Because I was always interested in politics and elections excited me, I could have been easily recruited into campaigning for someone. But no one appealed to my rationality as a voter. No one every tried to convince me of their worth such that I could then plausibly pass it on to others. There was no way I could rationalize and argue for any one candidate with sincerity and conviction. I never felt that any one candidate deserved so much of my time and energy. Every candidate and party had in fact insulted my intelligence.

As against that, watching the campaign here I knew I could have gone out and volunteered for Obama. When the thought first struck me, I was ashamed and guilty. I thought maybe the guilt was because my thoughts were a betrayal of my country. But it was more than that. The guilt was because I had not participated enough in the democratic process in my own country. I had, like millions others merely voted. I had not demanded answers to real questions. I had laughed and brushed away the political rhetoric, and voted on lines my family had for a long time. As a student of politics and democracy, I had not thought long enough about why I was voting for whoever it was. As a journalist I had merely been a passive observer.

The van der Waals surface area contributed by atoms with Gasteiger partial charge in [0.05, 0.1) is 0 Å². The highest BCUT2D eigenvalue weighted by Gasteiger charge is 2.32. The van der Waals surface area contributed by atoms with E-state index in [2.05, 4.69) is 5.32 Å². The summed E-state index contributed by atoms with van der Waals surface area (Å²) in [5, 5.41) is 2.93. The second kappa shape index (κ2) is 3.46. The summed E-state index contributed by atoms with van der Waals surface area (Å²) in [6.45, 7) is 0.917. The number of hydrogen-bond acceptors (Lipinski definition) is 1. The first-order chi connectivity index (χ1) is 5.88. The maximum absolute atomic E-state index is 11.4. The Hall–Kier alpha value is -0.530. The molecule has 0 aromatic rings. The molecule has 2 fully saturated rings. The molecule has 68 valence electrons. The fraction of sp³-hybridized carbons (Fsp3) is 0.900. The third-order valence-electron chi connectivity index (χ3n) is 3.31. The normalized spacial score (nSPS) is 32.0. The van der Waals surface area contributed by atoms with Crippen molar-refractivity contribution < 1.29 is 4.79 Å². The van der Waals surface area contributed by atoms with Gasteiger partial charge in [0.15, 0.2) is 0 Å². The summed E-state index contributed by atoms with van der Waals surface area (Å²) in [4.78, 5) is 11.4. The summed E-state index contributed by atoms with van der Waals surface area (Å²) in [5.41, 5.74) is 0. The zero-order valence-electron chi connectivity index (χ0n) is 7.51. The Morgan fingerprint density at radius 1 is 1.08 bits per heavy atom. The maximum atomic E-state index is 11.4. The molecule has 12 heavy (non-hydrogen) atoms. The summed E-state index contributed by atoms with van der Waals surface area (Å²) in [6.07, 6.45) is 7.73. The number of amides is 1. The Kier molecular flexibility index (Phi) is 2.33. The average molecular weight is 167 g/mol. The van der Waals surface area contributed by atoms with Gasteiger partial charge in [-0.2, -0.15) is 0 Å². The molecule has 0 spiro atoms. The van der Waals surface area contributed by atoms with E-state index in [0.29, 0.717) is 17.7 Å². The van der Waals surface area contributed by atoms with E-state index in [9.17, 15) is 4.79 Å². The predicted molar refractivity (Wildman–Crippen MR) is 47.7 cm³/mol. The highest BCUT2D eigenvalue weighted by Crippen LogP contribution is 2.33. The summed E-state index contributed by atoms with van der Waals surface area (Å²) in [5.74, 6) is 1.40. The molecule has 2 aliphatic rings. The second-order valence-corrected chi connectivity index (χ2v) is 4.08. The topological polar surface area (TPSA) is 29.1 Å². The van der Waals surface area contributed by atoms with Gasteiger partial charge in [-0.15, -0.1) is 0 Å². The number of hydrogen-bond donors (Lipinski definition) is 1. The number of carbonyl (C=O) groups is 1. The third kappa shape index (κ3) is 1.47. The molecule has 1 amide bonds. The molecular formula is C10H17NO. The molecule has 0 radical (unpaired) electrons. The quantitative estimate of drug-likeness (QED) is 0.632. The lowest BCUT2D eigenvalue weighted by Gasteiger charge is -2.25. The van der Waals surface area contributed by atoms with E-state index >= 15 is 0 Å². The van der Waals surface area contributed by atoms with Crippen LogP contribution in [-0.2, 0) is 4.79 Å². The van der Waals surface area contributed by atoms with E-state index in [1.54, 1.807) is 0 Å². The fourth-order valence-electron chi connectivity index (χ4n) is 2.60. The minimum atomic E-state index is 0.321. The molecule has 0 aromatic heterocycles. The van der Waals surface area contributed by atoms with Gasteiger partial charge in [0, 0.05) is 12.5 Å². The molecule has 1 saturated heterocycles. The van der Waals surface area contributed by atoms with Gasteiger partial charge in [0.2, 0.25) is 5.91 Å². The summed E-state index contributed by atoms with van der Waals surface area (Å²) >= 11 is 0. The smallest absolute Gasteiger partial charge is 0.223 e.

While nothing can replace my love and respect for my country, being here and witnessing this election has made me respect the US as a nation. Maybe it is because it’s the election season or maybe because I am in DC, but the respect accorded to rationality and voter intelligence has left me stunned. I have said earlier that the campaigns were not perfect and had their share of mud-slinging and irrationality. I am critical of the US’ foreign policy and attitude. They carry a lot of blame for the kind of world we live in today, from the threats of nuclear war to the economic crisis. But the world wouldn’t have been what it is today without the US, for the better or worse.